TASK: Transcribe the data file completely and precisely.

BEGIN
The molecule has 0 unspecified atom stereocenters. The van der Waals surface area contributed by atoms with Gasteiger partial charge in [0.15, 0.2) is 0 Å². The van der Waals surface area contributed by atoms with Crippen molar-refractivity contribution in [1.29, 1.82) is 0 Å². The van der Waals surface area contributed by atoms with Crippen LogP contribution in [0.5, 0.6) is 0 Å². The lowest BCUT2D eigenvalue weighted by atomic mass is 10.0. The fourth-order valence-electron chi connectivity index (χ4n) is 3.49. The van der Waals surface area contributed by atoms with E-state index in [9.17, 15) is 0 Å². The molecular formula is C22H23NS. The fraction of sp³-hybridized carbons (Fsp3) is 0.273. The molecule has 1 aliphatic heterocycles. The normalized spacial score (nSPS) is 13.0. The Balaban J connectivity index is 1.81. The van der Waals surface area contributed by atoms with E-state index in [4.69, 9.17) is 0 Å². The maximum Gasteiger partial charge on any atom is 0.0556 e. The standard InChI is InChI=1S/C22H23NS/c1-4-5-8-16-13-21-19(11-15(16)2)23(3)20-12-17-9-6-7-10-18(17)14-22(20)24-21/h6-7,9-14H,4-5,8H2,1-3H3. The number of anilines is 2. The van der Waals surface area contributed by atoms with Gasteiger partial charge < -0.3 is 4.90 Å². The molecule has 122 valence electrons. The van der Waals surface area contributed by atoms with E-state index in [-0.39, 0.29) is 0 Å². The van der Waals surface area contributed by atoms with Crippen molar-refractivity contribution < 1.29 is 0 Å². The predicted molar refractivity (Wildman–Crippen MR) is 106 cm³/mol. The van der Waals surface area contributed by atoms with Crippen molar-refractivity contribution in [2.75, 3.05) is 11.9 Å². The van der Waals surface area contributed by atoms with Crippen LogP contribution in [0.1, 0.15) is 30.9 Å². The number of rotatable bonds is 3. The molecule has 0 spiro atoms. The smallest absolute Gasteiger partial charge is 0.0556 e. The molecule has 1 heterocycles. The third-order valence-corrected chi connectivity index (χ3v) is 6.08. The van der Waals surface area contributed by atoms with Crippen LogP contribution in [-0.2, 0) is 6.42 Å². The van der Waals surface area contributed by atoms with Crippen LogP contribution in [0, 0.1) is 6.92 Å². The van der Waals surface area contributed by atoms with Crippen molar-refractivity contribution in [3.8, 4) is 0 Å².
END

The molecule has 0 unspecified atom stereocenters. The van der Waals surface area contributed by atoms with Gasteiger partial charge in [0.15, 0.2) is 0 Å². The van der Waals surface area contributed by atoms with Crippen molar-refractivity contribution in [1.29, 1.82) is 0 Å². The van der Waals surface area contributed by atoms with Crippen LogP contribution in [0.5, 0.6) is 0 Å². The lowest BCUT2D eigenvalue weighted by atomic mass is 10.0. The fourth-order valence-electron chi connectivity index (χ4n) is 3.49. The van der Waals surface area contributed by atoms with E-state index in [9.17, 15) is 0 Å². The molecular formula is C22H23NS. The fraction of sp³-hybridized carbons (Fsp3) is 0.273. The molecule has 1 aliphatic heterocycles. The normalized spacial score (nSPS) is 13.0. The Balaban J connectivity index is 1.81. The van der Waals surface area contributed by atoms with E-state index in [4.69, 9.17) is 0 Å². The maximum Gasteiger partial charge on any atom is 0.0556 e. The standard InChI is InChI=1S/C22H23NS/c1-4-5-8-16-13-21-19(11-15(16)2)23(3)20-12-17-9-6-7-10-18(17)14-22(20)24-21/h6-7,9-14H,4-5,8H2,1-3H3. The number of anilines is 2. The van der Waals surface area contributed by atoms with Gasteiger partial charge < -0.3 is 4.90 Å². The molecule has 122 valence electrons. The van der Waals surface area contributed by atoms with E-state index in [-0.39, 0.29) is 0 Å². The van der Waals surface area contributed by atoms with Crippen molar-refractivity contribution < 1.29 is 0 Å². The predicted molar refractivity (Wildman–Crippen MR) is 106 cm³/mol. The van der Waals surface area contributed by atoms with Crippen molar-refractivity contribution in [2.75, 3.05) is 11.9 Å². The van der Waals surface area contributed by atoms with Crippen LogP contribution in [0.1, 0.15) is 30.9 Å². The number of rotatable bonds is 3. The molecule has 0 spiro atoms. The smallest absolute Gasteiger partial charge is 0.0556 e. The molecule has 1 heterocycles. The third-order valence-corrected chi connectivity index (χ3v) is 6.08. The van der Waals surface area contributed by atoms with Crippen LogP contribution in [-0.2, 0) is 6.42 Å². The van der Waals surface area contributed by atoms with Crippen LogP contribution in [0, 0.1) is 6.92 Å². The van der Waals surface area contributed by atoms with Crippen molar-refractivity contribution in [3.8, 4) is 0 Å².